Israel faces boycott calls at Eurovision over Gaza war

Israel faces boycott calls at Eurovision over Gaza war
The coalition of musicians wrote that Israel should be denied participation “on the same grounds as Russia in the last competition.”
3 min read
21 December, 2023
Iceland’s demand for boycotting Israel is not the first time Israel’s involvement has caused controversy [GETTY]

A group of Icelandic musicians have called for Israel to be blocked from performing at next year’s Eurovision Song Contest over its indiscriminate bombing campaign on Gaza which has killed thousands of civilians.

The Icelandic Association of Composers and Lyricists (FTT) has urged the country’s national broadcaster RÚV to not air the 2024 event – which sees international artists and bands compete in grand finals – unless Israel is barred from taking part.

In a letter to RÚV, the coalition of musicians wrote that Israel should be denied participation “on the same grounds as Russia in the last competition".

“It is our collective duty to take a stand against war and the murder of innocent civilians, including children.

“We always have a choice not to associate our names with such actions, whether we are individuals or state institutions.”

Israel’s ten-week bombing campaign of Gaza has sparked a humanitarian catastrophe for 2.3 million Palestinians with aid agencies warning of disease, starvation, and the collapse of health services. At least 20,000 Palestinians have been killed.

In response to Iceland's boycott calls, the European Broadcasting Union (EBU) responsible for hosting the contest said that the event “remains a non-political event that unites audiences worldwide through music”.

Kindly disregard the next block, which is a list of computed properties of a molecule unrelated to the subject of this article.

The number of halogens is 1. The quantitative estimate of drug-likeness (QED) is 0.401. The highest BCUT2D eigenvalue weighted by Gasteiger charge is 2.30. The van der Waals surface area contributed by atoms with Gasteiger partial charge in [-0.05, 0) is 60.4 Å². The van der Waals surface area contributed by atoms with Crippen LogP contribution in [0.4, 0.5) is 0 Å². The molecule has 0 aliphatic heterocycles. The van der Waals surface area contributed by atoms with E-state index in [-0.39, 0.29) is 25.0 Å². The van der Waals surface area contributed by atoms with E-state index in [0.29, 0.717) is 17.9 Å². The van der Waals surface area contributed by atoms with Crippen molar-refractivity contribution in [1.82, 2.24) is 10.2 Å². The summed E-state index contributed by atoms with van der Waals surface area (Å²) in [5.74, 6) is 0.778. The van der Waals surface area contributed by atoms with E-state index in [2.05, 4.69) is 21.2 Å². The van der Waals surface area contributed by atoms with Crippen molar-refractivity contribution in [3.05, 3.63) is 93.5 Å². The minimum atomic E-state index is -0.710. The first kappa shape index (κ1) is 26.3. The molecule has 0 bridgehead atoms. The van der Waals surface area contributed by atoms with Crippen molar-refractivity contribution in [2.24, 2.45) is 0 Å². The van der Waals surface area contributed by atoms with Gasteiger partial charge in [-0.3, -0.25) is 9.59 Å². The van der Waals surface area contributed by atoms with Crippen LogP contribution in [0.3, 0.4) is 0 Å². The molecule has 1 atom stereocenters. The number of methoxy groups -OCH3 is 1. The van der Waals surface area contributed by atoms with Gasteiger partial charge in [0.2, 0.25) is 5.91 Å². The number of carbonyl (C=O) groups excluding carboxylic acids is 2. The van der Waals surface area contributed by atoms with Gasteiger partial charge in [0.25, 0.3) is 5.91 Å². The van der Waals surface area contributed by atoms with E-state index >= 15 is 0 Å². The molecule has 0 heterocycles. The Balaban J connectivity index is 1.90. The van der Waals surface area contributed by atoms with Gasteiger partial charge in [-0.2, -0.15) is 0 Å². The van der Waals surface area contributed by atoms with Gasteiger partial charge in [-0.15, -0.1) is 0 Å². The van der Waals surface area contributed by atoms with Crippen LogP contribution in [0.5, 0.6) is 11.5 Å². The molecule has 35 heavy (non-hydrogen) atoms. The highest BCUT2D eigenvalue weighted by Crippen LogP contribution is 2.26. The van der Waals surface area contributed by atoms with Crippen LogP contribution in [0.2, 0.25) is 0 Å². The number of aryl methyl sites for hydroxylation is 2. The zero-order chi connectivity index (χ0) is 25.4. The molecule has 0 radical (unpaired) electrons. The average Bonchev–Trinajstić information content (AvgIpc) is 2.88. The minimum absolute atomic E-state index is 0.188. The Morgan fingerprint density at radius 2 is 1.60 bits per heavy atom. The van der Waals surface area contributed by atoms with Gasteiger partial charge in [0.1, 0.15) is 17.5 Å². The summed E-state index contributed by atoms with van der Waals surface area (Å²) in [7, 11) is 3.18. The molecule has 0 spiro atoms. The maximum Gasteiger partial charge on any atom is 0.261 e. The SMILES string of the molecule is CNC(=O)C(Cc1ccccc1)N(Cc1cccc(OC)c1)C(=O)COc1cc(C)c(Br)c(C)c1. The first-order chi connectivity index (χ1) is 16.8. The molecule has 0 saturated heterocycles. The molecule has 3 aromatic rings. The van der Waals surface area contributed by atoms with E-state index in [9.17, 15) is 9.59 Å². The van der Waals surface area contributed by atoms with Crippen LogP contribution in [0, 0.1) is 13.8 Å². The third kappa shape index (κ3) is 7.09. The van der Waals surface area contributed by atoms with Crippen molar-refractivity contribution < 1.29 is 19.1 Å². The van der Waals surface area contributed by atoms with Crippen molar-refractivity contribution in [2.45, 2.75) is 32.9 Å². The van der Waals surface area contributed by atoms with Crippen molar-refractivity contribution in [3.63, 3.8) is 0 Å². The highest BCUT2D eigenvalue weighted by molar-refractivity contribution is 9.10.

“The Eurovision Song Contest is a competition for public service broadcasters from across Europe and the Middle East. It is a competition for broadcasters – not governments – and the Israeli public broadcaster has participated in the contest for 50 years.”

However, in an unusual move last year, the EBU blocked Russia from participating in the event after a campaign demanded their removal in light of Russian President Vladimir Putin’s war on Ukraine.

The EBU stated that Russia’s invasion of Ukraine clashed with the show’s values and that having a Russian entry would ‘bring the competition into disrepute’.

Ukraine went on to win the event, which took place in the British city of Liverpool.

Live Story

Britain's Eurovision entrant

Britain’s entrant at next year’s contest had signed a letter calling Israel an "apartheid regime" and criticising "Zionist propaganda".

Olly Alexander, who was announced as the UK entrant by the national broadcaster, the BBC, last week, endorsed a statement by an LGBT charity that also accused the country of genocide, according to The Telegraph.

The Telegraph said that the BBC does not plan to take any action against Alexander as he had signed the letter before he was unveiled as the UK’s act.

The statement signed by Alexander was co-ordinated by Voices4 London, an LGBT “direct action” pressure group. It was published on Oct 20 amid the ongoing Israeli onslaught on Gaza.

Next year’s Eurovision finals will take place in Sweden in May and see musicians and bands from European countries and beyond battling it out to be crowned winner.

The Eurovision show features artists chosen by EBU member broadcasters which also includes countries from beyond Europe, such as Armenia, Azerbaijan, Israel, and Australia.

Calls for boycotting Israel were not the first time Israel’s involvement has caused controversy.

In 2019, there was the possibility of the show being held in Jerusalem which sparked widespread outrage over Israel’s occupation of Palestine from campaigners and musicians in Australia, Sweden, and Iceland.